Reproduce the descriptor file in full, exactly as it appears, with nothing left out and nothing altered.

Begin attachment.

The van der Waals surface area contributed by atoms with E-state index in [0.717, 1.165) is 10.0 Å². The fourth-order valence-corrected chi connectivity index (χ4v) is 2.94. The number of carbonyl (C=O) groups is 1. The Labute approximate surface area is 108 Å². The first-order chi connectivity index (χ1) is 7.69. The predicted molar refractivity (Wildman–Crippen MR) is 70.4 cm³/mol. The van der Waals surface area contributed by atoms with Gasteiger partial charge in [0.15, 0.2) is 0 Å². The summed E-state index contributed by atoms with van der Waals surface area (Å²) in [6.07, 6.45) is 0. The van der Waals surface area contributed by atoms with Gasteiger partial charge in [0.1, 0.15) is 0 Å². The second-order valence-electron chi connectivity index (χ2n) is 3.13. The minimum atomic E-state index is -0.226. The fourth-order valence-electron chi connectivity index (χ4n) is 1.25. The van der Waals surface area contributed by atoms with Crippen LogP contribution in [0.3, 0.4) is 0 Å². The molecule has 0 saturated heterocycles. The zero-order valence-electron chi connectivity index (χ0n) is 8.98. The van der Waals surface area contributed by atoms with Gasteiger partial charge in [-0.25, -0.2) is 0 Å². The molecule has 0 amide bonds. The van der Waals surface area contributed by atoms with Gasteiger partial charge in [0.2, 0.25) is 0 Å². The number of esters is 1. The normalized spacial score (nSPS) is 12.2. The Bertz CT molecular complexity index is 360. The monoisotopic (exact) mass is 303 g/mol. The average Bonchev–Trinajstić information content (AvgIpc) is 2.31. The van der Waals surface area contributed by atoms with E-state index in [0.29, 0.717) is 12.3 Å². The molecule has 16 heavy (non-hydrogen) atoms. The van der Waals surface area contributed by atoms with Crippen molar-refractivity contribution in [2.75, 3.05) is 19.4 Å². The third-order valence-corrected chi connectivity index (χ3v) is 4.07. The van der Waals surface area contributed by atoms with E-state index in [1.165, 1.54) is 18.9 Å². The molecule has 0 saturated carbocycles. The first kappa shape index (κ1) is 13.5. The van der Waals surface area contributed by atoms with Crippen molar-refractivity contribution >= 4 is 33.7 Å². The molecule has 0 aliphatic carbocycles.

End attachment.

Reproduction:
The van der Waals surface area contributed by atoms with E-state index in [0.717, 1.165) is 10.0 Å². The fourth-order valence-corrected chi connectivity index (χ4v) is 2.94. The number of carbonyl (C=O) groups is 1. The Labute approximate surface area is 108 Å². The first-order chi connectivity index (χ1) is 7.69. The predicted molar refractivity (Wildman–Crippen MR) is 70.4 cm³/mol. The van der Waals surface area contributed by atoms with Gasteiger partial charge in [0.15, 0.2) is 0 Å². The summed E-state index contributed by atoms with van der Waals surface area (Å²) in [6.07, 6.45) is 0. The van der Waals surface area contributed by atoms with Gasteiger partial charge in [0.1, 0.15) is 0 Å². The second-order valence-electron chi connectivity index (χ2n) is 3.13. The minimum atomic E-state index is -0.226. The fourth-order valence-electron chi connectivity index (χ4n) is 1.25. The van der Waals surface area contributed by atoms with Crippen LogP contribution in [0.3, 0.4) is 0 Å². The molecule has 0 saturated heterocycles. The zero-order valence-electron chi connectivity index (χ0n) is 8.98. The van der Waals surface area contributed by atoms with Gasteiger partial charge in [-0.25, -0.2) is 0 Å². The molecule has 0 amide bonds. The van der Waals surface area contributed by atoms with Gasteiger partial charge in [0.2, 0.25) is 0 Å². The number of esters is 1. The normalized spacial score (nSPS) is 12.2. The Bertz CT molecular complexity index is 360. The monoisotopic (exact) mass is 303 g/mol. The average Bonchev–Trinajstić information content (AvgIpc) is 2.31. The van der Waals surface area contributed by atoms with E-state index in [0.29, 0.717) is 12.3 Å². The molecule has 16 heavy (non-hydrogen) atoms. The van der Waals surface area contributed by atoms with Crippen molar-refractivity contribution in [2.75, 3.05) is 19.4 Å². The third-order valence-corrected chi connectivity index (χ3v) is 4.07. The van der Waals surface area contributed by atoms with E-state index in [1.165, 1.54) is 18.9 Å². The molecule has 0 saturated carbocycles. The first kappa shape index (κ1) is 13.5. The van der Waals surface area contributed by atoms with Crippen molar-refractivity contribution >= 4 is 33.7 Å². The molecule has 0 aliphatic carbocycles.